Local Government Inspector
Local government inspectors are responsible for enforcing various council by-laws, parking and traffic regulations and provisions contained in the Local Government Act and other legislation enforced by councils.
Duties & Tasks
Inspectors may perform the following tasks:
- talk with people who dispute council actions
- issue notices to cut back or remove plant growth that overhangs footpaths and streets, as well as undergrowth from premises
- issue notices to people found littering
- patrol streets and parking areas to check that vehicles are legally parked (have not exceeded maximum parking times, for example)
- issue notices to people parking illegally
- provide information to the police on stolen or abandoned vehicles
- issue notices to people in violation of environmental protection regulations (such as lighting an incinerator outside specified times or illegally burning substances such as rubber)
- catch stray and unregistered dogs and, if possible, notify owners
- follow up complaints, conduct interviews and issue penalty notices to dog owners who are in violation of the various acts and by-laws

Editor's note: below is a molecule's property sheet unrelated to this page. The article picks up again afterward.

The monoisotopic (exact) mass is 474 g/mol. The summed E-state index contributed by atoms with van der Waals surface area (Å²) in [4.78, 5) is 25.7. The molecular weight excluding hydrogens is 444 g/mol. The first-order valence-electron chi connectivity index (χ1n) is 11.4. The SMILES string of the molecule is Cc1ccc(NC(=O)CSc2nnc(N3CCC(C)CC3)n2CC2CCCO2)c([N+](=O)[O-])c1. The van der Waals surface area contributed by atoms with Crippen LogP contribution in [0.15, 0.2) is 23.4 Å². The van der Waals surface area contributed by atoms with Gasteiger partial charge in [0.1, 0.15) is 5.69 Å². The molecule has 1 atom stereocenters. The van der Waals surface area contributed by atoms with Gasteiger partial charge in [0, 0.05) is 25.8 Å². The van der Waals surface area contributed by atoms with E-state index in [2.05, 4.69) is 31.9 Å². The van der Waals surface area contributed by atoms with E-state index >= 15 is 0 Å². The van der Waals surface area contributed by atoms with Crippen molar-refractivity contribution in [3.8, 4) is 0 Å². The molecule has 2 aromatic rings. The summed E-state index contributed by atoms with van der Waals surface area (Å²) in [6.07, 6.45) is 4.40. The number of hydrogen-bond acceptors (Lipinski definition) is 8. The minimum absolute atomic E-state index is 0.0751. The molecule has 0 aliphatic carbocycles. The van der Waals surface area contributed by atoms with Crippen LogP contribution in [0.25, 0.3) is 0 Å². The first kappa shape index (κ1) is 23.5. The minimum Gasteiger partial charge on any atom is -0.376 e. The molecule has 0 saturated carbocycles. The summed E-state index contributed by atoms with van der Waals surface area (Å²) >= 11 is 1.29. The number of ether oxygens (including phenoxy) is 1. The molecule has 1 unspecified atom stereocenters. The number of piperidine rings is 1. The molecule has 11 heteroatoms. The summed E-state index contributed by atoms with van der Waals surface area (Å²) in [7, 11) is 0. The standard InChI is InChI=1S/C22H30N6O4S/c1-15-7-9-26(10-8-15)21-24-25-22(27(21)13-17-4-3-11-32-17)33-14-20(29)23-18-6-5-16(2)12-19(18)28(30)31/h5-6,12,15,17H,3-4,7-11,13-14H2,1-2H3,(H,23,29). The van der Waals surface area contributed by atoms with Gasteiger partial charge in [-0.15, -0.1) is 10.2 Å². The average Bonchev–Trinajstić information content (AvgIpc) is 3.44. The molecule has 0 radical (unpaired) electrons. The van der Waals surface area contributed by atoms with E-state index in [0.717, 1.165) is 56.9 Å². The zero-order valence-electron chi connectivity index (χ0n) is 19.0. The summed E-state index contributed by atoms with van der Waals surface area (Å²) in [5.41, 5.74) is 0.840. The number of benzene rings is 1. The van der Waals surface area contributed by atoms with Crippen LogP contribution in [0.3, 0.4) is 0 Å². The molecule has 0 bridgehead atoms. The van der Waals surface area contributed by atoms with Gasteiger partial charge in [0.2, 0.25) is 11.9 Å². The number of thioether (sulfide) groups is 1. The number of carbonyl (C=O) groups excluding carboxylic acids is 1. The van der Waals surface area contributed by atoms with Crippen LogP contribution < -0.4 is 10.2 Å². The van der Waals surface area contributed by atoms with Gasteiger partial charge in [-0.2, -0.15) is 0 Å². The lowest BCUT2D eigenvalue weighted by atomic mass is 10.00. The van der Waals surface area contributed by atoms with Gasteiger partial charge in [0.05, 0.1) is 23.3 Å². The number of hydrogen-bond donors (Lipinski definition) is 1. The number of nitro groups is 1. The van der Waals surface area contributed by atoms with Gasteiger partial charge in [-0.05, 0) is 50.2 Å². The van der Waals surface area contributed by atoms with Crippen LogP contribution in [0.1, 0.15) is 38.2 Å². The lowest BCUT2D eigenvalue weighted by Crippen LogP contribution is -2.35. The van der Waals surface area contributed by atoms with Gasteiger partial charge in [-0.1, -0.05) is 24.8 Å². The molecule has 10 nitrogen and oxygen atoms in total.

- keep records of issued notices and payment of penalties
- attend court to give evidence in support of any prosecutions
- give timely and courteous advice to the community.
Compliance Officer (Local Government)
A compliance officer (local government) performs site inspections, investigates and reports on new and existing land use and building activities, and resolves complaints. They liaise with solicitors, developers, property owners and occupiers to achieve compliance with local government legislation. Compliance officers need to be able to communicate effectively and have a broad skills and knowledge base.
Duties performed by inspectors vary among councils depending on where the council is and the inspector's experience and training. For example, an inspector employed by a coastal council is likely to perform duties relating to provisions contained in the Coastal Protection and Boating Acts. In some councils, inspectors perform both traffic and general inspection duties.
With experience and sometimes further training, inspectors may progress to the position of chief inspector.
Inspectors mainly work outdoors without direct supervision and may be required to wear a uniform. They may be required to work some evenings, weekends and public holidays, overtime or shifts. Inspectors have a considerable amount of contact with the public.
- enjoy working outdoors and willing to work in all types of weather
- able to deal politely and, at times, firmly with members of the public
- good communication and conflict resolution skills
- maturity and confidence
- initiative, discretion and patience
- able to cope with the physical demands of the job.